Two hundred years of entrepreneurship

So here I am back in the early 19th century, at the beginning of the industrial revolution in America.

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So here I am back in the early 19th century, at the beginning of the industrial revolution in America. Actually, I am here quite often because I come frequently to this renowned outdoor museum, Old Sturbridge Village, when I entertain guests, which is the purpose of my visit today.

America gained its independence just a few years ago and what is an agriculturally oriented country is gradually shifting to an economy where people are being paid to perform services for others, no longer bartering but exchange in cash.

Just across the way is a water-powered carding mill where machines, built from stolen English plans (talk about entrepreneurs), are busy removing unwanted materials from wool. This display is one of the first examples of industry-for-hire appearing in this bucolic New England country town. In the photo I’m holding the cards used manually while above is the semi-automated carding machine. Just down the road is another, where young farm girls are paid piecework to produce corn brooms, an example of wages being paid for performance.

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Although simple examples they do suggest the beginnings of what are some of the defining characteristics of business owners in the United States, a willingness to try new things, a boundless enthusiasm for their products and services, and a gamble that a profitable enterprise can be developed. From this the county gained a reputation as a land of doers and big thinkers.

It’s ironic that I am here at the start of the industrial revolution in America just when, in the 21st century, we are putting the final touches on the new Industrial Laser Solutions Job Shop Buyers Guide. For many of the companies represented in this publication you now hold are the fruit of fertile minds seeking a way to express themselves, and to make a living, by founding and sustaining a business.

Over the years, in these pages, we have written about dozens of job shops that were started to meet an unfulfilled or anticipated need in the industrial community. Most of these were founded with modest funding, a willingness to expend immense amounts of energy, and an innate feeling of success. And for the most part, national recessions aside, they are successful, because the owners invest themselves in these businesses.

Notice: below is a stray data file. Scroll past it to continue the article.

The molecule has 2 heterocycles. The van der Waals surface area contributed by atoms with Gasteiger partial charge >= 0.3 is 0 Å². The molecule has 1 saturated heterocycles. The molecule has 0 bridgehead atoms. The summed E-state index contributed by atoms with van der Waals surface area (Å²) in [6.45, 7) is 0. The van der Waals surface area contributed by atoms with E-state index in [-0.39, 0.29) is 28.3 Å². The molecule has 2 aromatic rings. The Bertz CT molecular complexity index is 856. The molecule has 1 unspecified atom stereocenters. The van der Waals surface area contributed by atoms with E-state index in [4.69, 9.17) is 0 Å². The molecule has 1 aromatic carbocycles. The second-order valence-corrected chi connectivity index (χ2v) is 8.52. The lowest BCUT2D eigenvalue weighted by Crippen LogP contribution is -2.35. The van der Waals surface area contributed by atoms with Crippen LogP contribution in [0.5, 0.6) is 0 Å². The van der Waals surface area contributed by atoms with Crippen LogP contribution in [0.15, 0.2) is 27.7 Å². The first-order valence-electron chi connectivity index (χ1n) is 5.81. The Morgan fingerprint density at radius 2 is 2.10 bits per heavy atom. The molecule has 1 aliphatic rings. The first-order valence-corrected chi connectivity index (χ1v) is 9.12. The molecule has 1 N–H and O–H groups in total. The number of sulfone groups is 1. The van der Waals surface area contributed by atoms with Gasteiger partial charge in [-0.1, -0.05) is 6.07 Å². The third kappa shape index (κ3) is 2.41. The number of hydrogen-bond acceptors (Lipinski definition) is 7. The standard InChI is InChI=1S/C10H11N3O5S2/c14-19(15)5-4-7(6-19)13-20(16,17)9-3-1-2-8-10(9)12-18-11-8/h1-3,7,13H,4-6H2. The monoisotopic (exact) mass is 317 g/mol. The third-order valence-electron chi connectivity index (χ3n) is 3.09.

In the 19th century, American businessmen had the chutzpa to look beyond the borders of their towns to the world as a potential market. Those sailing ships leaving Salem harbor were loaded with goods to be sold in Europe. It is ironic that 21st-century container ships and air freighters are carting Asian-produced goods to the shores of America, produced by entrepreneurs seeking markets beyond their villages.

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Last year in our annual survey of job shops offering laser processing services we learned that competition, especially offshore competition, was the primary concern of a majority of those responding. This year we are hearing a slightly different story. It seems that American shops have reacted to the offshore threat by running leaner and, more importantly, offering a wider range of services. Laser cutting shops may now offer punching, bending, welding, and painting operations. Also, it helps that an increasing number of reports of quality problems with offshore produced parts is causing U.S. shops to recover some lost business.

As we inaugurate this new Job Shop Buyers Guide we do it with admiration for the owners who continue to “bet the farm” on their contract processing shops. They represent a conservatively estimated $200 million of new laser systems-a large on-going market for laser and assist gasses and replacement parts and spares, such as gas jet nozzles, each year. All this while turning out a projected $4 billion worth of laser processed parts.

David A. Belforte

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